There are ten AIM 100 constituents where the share price rose in the first and second quarters, although that includes Avacta.

Mining companies Greatland Gold (LSE:GGP) and Highland Gold Mining (LSE:HGM) and clean energy technology developers ITM Power (LSE:ITM) and Ceres Power (LSE:CWR) are some of the consistent winners. 

AIM 100 performance      
Company % change H1 % change Q1 % change Q2
Greatland Gold (LSE:GGP) 567 161 155
Avacta (LSE:AVCT) 526 26.1 397
ITM Power (LSE:ITM) 271 66.7 123
Ceres Power (LSE:CWR) 106 27.9 61.5
Naked Wines (LSE:WINE) 96 11.1 76.5
Frontier Developments (LSE:FDEV) 51.4 1.3 49.4
Uniphar (LSE:UPR) 50.2 -7.4 62.2
Pan African Resources (LSE:PAF) 46.3 -20.8 84.7
Team17 (LSE:TM17) 45.9 53.1 -4.7
Renalytix AI (LSE:RENX) 45.6 -39.6 141

Source: SharePad as at 30 June 2020

Video games developer Frontier Developments (LSE:FDEV) and wine retailer Naked Wines (LSE:WINE) are both benefiting from increased online usage. In the case of Naked Wines, the share price, despite nearly doubling this year, is only back to the level it was two years ago (then known as Majestic Wine) and is well below the peak in 2013.

Naked Wines has focused on building up online sales in the US and it says that the COVID-19 lockdown has meant that it has made progress it would have taken years to achieve under normal conditions.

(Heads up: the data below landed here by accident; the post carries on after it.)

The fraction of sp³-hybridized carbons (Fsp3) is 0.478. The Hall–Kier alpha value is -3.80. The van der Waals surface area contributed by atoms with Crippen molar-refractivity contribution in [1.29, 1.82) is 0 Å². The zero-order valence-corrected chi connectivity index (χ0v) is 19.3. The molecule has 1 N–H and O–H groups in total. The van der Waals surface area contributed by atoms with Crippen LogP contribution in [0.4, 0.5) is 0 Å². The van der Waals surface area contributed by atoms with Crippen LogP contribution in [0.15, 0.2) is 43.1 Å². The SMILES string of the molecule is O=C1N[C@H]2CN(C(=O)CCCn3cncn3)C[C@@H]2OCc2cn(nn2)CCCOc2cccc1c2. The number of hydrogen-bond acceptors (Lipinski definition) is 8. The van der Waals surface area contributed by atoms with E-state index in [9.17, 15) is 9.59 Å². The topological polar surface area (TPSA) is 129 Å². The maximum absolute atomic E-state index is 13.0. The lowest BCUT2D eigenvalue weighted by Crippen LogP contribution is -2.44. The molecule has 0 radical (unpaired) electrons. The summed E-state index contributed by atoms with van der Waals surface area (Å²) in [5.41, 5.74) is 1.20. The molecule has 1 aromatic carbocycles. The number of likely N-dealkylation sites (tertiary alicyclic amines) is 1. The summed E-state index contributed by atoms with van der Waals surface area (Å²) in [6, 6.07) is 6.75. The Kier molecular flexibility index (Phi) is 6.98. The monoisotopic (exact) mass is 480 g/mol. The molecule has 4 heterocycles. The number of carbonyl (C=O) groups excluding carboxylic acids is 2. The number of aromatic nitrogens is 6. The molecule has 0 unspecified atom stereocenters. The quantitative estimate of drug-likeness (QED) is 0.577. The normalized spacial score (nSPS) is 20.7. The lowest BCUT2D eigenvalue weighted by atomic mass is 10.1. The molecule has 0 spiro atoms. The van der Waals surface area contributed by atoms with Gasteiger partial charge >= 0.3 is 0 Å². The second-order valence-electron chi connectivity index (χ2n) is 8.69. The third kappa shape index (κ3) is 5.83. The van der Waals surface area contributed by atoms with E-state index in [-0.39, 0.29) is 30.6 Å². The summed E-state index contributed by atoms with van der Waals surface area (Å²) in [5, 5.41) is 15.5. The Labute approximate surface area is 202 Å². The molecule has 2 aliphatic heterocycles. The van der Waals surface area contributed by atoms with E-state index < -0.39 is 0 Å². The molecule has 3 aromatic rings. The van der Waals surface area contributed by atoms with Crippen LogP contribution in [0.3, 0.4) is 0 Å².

Best of the rest

The second-best AIM 100 performer in the second quarter is ASOS (LSE:ASC) which has risen by 186%, having fallen by 64.6% in the first quarter. The share price was slightly higher over the six months.

Only airline operator Dart Group (LSE:DTG) did worse than ASOS in the first quarter, and although it did rise by 52.4% in the second quarter the share price has still halved over the year so far. 

These two are major constituents of the AIM 50 and must be a major part of the relative underperformance of that index. 

ASOS rival Boohoo (LSE:BOO) had a similar trend with its share price but the first quarter decline was not as sharp, and the first half improvement was 38.3%.